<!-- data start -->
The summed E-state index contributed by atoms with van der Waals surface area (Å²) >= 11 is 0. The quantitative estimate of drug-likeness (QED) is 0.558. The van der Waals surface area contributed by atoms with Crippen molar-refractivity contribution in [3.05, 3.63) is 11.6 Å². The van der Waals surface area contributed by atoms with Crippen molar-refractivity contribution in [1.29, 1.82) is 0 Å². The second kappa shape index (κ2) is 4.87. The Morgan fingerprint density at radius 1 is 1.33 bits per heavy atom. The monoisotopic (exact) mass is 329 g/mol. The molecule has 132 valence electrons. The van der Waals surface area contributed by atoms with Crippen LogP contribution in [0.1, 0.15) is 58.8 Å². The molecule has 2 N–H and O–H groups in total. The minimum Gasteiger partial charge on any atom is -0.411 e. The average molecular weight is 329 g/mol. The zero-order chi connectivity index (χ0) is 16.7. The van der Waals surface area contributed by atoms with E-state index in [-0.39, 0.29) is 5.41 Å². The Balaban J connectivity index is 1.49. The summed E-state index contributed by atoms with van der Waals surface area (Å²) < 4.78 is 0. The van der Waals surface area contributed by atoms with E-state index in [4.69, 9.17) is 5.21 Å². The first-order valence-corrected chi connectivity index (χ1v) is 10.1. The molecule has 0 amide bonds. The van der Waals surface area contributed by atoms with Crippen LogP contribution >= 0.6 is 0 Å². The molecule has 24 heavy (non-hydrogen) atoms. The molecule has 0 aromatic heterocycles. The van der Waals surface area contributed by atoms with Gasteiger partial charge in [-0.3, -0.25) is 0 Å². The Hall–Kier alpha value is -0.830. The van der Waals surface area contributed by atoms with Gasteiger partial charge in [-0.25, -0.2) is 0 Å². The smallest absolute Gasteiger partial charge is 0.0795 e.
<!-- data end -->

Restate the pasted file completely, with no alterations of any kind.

The summed E-state index contributed by atoms with van der Waals surface area (Å²) >= 11 is 0. The quantitative estimate of drug-likeness (QED) is 0.558. The van der Waals surface area contributed by atoms with Crippen molar-refractivity contribution in [3.05, 3.63) is 11.6 Å². The van der Waals surface area contributed by atoms with Crippen molar-refractivity contribution in [1.29, 1.82) is 0 Å². The second kappa shape index (κ2) is 4.87. The Morgan fingerprint density at radius 1 is 1.33 bits per heavy atom. The monoisotopic (exact) mass is 329 g/mol. The molecule has 132 valence electrons. The van der Waals surface area contributed by atoms with Crippen LogP contribution in [0.1, 0.15) is 58.8 Å². The molecule has 2 N–H and O–H groups in total. The minimum Gasteiger partial charge on any atom is -0.411 e. The average molecular weight is 329 g/mol. The zero-order chi connectivity index (χ0) is 16.7. The van der Waals surface area contributed by atoms with E-state index in [-0.39, 0.29) is 5.41 Å². The Balaban J connectivity index is 1.49. The summed E-state index contributed by atoms with van der Waals surface area (Å²) < 4.78 is 0. The van der Waals surface area contributed by atoms with E-state index in [4.69, 9.17) is 5.21 Å². The first-order valence-corrected chi connectivity index (χ1v) is 10.1. The molecule has 0 amide bonds. The van der Waals surface area contributed by atoms with Crippen LogP contribution >= 0.6 is 0 Å². The molecule has 24 heavy (non-hydrogen) atoms. The molecule has 0 aromatic heterocycles. The van der Waals surface area contributed by atoms with Gasteiger partial charge in [-0.3, -0.25) is 0 Å². The Hall–Kier alpha value is -0.830. The van der Waals surface area contributed by atoms with Gasteiger partial charge in [-0.25, -0.2) is 0 Å². The smallest absolute Gasteiger partial charge is 0.0795 e.